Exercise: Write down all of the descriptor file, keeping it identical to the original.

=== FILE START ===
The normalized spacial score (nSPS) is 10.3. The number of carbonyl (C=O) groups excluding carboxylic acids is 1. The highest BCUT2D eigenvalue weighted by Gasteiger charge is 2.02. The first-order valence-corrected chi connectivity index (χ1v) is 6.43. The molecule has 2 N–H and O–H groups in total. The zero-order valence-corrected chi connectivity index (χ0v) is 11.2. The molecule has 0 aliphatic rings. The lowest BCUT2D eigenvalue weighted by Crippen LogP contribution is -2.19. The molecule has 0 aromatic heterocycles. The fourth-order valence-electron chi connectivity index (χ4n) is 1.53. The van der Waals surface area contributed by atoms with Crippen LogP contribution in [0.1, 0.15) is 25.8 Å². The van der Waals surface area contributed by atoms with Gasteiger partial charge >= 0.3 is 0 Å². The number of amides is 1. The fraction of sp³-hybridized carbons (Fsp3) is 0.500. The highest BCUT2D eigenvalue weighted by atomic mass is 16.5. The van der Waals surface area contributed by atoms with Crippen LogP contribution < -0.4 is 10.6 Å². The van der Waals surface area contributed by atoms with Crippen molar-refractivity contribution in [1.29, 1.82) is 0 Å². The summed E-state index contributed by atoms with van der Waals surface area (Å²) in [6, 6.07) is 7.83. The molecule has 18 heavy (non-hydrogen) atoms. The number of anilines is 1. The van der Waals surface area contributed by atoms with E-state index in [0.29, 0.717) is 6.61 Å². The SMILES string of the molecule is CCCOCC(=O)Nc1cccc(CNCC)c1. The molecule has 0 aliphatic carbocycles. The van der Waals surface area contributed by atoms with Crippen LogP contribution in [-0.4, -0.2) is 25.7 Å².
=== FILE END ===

The normalized spacial score (nSPS) is 10.3. The number of carbonyl (C=O) groups excluding carboxylic acids is 1. The highest BCUT2D eigenvalue weighted by Gasteiger charge is 2.02. The first-order valence-corrected chi connectivity index (χ1v) is 6.43. The molecule has 2 N–H and O–H groups in total. The zero-order valence-corrected chi connectivity index (χ0v) is 11.2. The molecule has 0 aliphatic rings. The lowest BCUT2D eigenvalue weighted by Crippen LogP contribution is -2.19. The molecule has 0 aromatic heterocycles. The fourth-order valence-electron chi connectivity index (χ4n) is 1.53. The van der Waals surface area contributed by atoms with Crippen LogP contribution in [0.1, 0.15) is 25.8 Å². The van der Waals surface area contributed by atoms with Gasteiger partial charge >= 0.3 is 0 Å². The number of amides is 1. The fraction of sp³-hybridized carbons (Fsp3) is 0.500. The highest BCUT2D eigenvalue weighted by atomic mass is 16.5. The van der Waals surface area contributed by atoms with Crippen LogP contribution < -0.4 is 10.6 Å². The van der Waals surface area contributed by atoms with Crippen molar-refractivity contribution in [1.29, 1.82) is 0 Å². The summed E-state index contributed by atoms with van der Waals surface area (Å²) in [6, 6.07) is 7.83. The molecule has 18 heavy (non-hydrogen) atoms. The number of anilines is 1. The van der Waals surface area contributed by atoms with E-state index in [0.29, 0.717) is 6.61 Å². The SMILES string of the molecule is CCCOCC(=O)Nc1cccc(CNCC)c1. The molecule has 0 aliphatic carbocycles. The van der Waals surface area contributed by atoms with Crippen LogP contribution in [-0.4, -0.2) is 25.7 Å².